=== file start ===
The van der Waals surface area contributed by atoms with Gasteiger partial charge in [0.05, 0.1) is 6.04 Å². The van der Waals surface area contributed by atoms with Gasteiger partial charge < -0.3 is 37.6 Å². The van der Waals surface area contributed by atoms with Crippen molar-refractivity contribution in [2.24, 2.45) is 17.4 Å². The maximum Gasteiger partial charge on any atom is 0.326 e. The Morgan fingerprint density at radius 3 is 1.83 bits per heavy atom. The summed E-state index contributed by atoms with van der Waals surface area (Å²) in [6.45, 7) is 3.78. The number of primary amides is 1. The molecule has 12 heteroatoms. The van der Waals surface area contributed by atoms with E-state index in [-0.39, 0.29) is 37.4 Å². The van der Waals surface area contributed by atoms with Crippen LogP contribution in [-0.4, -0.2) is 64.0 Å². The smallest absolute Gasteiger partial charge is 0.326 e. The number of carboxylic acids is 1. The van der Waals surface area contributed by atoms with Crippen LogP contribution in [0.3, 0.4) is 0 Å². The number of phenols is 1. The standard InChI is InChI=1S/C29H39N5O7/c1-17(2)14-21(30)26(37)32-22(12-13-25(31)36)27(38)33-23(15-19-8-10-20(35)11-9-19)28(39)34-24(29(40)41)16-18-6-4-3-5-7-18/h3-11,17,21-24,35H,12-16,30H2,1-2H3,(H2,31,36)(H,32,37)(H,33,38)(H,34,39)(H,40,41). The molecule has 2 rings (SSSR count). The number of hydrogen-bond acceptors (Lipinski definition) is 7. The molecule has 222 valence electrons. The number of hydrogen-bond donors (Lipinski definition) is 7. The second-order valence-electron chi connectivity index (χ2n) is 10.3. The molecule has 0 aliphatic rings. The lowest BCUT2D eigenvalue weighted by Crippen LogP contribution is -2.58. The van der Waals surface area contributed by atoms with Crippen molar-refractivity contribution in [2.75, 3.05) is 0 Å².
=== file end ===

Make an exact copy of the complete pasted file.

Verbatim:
The van der Waals surface area contributed by atoms with Gasteiger partial charge in [0.05, 0.1) is 6.04 Å². The van der Waals surface area contributed by atoms with Gasteiger partial charge < -0.3 is 37.6 Å². The van der Waals surface area contributed by atoms with Crippen molar-refractivity contribution in [2.24, 2.45) is 17.4 Å². The maximum Gasteiger partial charge on any atom is 0.326 e. The Morgan fingerprint density at radius 3 is 1.83 bits per heavy atom. The summed E-state index contributed by atoms with van der Waals surface area (Å²) in [6.45, 7) is 3.78. The number of primary amides is 1. The molecule has 12 heteroatoms. The van der Waals surface area contributed by atoms with E-state index in [-0.39, 0.29) is 37.4 Å². The van der Waals surface area contributed by atoms with Crippen LogP contribution in [-0.4, -0.2) is 64.0 Å². The smallest absolute Gasteiger partial charge is 0.326 e. The number of carboxylic acids is 1. The van der Waals surface area contributed by atoms with Crippen LogP contribution in [0.3, 0.4) is 0 Å². The number of phenols is 1. The standard InChI is InChI=1S/C29H39N5O7/c1-17(2)14-21(30)26(37)32-22(12-13-25(31)36)27(38)33-23(15-19-8-10-20(35)11-9-19)28(39)34-24(29(40)41)16-18-6-4-3-5-7-18/h3-11,17,21-24,35H,12-16,30H2,1-2H3,(H2,31,36)(H,32,37)(H,33,38)(H,34,39)(H,40,41). The molecule has 2 rings (SSSR count). The number of hydrogen-bond acceptors (Lipinski definition) is 7. The molecule has 222 valence electrons. The number of hydrogen-bond donors (Lipinski definition) is 7. The second-order valence-electron chi connectivity index (χ2n) is 10.3. The molecule has 0 aliphatic rings. The lowest BCUT2D eigenvalue weighted by Crippen LogP contribution is -2.58. The van der Waals surface area contributed by atoms with Crippen molar-refractivity contribution in [2.75, 3.05) is 0 Å².